The Return Of Myth
The Return of Myth
By Boris Nad
An excerpt from The Return of Myth by Boris Nad (June 2016, Manticore Press)
The contradictory processes of de-mythologization and re-mythologization were not unknown to ancient civilizations, in which the old myths are sometimes destroyed (de-mythologization) and replaced with new myths (re-mythologization). In other words, the processes of demythologization and re-mythologization are mutually dependent processes. They do not question the very basis of traditional mythical elements, they are maintaining them and keeping myth alive. Myth for us – except in special cases of extreme degradation and the secularization of tradition and culture – is not fiction for primitive people, superstition, or misunderstanding. Instead it is a very concise expression of the highest sacred truths and principles, which are “translated” to a specific language for worldly life, to as much of an extent as is practically possible. Myth is sacral truth described by popular language. Where the presumptions for its understanding are disappearing, the mythical content must be discarded to create a new one in its place.
The Dangerous Intuitions
Myth is, in traditional cultures, is a great antithesis as well, where, as it was shown in the main work of J.J. Bachofen, Mother Right: An Investigation of the Religious and Juridical Character of Matriarchy in the Ancient World, the two major and irreconcilable principles are confronted: uranic and chthonic, patriarchal and matriarchal, and this is projected to all modalities of state and social order, through to the arts and culture. With the advent of the Indo-Europeans, patriarchal invaders on the soil of the old matriarchal Europe, started the struggle of two opposite principles that are highlighted in Bachofen’s study. In the provided examples, the old matriarchal myths and cults turn patriarchal, through the parallel and alternating processes of de-mythologization and re-mythologization. Traces of this struggle are also found in some mythic themes, which can be understood as a very brief religious political history, the way Robert Graves interpreted them, in his book The Greek Myths. By way of contrast, in Greece, the process of demythologization which reaches its peak after Xenophanes (565-470), is complete and radical. This is not followed by any process of re-mythologization, it is a consequence of a total process of desacralization and profanization of the culture, which results in the extinguishing of the mythical and the awakening of a historical consciousness, when man stops seeing himself as mythical and begins to understand himself as a historical being instead. This is a phenomenon that has analogies with two moments in history: first, with a process of de-mythologization brought by early Christianity.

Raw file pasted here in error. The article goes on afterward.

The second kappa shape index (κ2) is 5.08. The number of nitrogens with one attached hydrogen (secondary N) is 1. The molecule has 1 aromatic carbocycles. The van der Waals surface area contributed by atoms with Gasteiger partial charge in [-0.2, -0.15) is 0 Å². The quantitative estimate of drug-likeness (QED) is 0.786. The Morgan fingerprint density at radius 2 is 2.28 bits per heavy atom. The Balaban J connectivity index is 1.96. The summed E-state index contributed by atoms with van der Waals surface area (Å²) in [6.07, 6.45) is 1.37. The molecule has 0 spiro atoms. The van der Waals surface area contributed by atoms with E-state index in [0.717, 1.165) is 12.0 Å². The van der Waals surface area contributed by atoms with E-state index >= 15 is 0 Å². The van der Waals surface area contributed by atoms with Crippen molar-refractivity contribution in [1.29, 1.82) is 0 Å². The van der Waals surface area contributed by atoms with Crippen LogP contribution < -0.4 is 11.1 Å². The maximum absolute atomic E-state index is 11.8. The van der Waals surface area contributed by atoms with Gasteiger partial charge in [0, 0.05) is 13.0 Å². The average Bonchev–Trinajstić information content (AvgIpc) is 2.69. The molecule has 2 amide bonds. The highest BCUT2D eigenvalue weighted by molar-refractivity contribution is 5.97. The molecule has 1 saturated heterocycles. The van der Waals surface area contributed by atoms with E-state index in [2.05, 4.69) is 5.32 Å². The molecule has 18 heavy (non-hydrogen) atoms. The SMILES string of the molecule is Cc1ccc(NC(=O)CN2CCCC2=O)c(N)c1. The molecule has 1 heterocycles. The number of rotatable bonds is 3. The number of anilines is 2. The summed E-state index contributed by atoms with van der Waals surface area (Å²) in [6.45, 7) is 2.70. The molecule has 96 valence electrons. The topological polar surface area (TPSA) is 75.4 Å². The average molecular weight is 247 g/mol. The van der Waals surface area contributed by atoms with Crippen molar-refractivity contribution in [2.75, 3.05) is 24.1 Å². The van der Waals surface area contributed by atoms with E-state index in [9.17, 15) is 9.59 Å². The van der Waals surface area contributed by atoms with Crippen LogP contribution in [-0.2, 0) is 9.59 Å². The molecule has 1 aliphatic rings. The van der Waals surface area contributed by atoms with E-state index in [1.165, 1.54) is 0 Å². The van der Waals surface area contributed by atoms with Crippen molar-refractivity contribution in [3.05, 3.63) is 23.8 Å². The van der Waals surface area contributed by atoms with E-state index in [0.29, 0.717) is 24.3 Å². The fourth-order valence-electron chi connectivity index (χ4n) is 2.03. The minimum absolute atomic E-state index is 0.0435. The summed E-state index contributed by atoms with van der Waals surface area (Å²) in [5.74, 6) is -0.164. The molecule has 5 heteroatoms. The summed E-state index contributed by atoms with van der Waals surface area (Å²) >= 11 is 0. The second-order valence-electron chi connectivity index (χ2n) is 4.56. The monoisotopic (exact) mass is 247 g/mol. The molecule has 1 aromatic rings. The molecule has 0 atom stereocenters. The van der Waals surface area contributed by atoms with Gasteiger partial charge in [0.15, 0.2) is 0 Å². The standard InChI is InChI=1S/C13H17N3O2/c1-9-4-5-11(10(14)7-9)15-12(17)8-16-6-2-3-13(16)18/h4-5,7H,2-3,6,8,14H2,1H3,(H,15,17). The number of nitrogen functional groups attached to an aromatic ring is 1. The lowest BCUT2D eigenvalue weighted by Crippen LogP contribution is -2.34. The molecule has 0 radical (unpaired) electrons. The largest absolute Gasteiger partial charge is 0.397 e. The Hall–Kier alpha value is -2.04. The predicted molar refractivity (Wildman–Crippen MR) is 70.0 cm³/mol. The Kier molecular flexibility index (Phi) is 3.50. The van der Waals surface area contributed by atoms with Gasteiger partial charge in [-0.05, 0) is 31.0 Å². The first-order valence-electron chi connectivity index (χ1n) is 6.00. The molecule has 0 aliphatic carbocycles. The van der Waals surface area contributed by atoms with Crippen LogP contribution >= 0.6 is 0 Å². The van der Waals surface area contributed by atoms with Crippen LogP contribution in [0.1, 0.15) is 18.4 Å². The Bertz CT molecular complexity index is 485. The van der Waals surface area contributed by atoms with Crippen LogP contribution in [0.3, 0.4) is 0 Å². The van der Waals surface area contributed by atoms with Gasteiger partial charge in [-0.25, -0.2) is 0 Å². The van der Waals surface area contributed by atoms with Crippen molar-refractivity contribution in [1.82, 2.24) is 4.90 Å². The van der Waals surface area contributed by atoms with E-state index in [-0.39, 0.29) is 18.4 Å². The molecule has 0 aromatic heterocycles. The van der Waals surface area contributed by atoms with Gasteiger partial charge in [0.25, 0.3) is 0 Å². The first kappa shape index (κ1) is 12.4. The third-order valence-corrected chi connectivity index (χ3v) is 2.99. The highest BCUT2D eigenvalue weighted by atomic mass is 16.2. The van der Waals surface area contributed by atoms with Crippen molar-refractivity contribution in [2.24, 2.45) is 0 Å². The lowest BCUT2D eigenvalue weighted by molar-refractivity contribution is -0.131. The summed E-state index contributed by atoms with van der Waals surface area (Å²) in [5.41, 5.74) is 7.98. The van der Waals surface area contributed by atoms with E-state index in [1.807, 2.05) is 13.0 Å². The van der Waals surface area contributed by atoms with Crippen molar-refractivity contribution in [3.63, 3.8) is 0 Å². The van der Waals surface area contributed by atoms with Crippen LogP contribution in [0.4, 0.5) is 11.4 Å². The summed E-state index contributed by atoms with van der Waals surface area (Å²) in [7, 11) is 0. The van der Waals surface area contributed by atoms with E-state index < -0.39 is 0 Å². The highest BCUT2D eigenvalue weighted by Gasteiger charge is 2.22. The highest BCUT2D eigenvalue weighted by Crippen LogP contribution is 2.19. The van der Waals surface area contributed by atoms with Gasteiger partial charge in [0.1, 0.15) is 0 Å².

To the first Christian theologians, myth was the opposite of the Gospel, and Jesus was a historical figure, whose historicity the church fathers proved and defended to the unbelieving. This is contrasted by the process of re-mythologization of the Middle Ages, with a whole series of examples of revitalization of the ancient mythical content, often conflicting and irreconcilable, from the Graal myths and the myth of Friedrich the Second, through to eschatological myths in the epoch of the Crusades and various other myths. It is, without doubt, a much older re-actualization of mythic content and its “dangerous intuition”, which surpasses its causes and it serves as evidence of the presence of mythic forces in the historical world, which no process of de-mythologization is able to destroy or extinguish.
The Consumer Mythology. The Midnight of History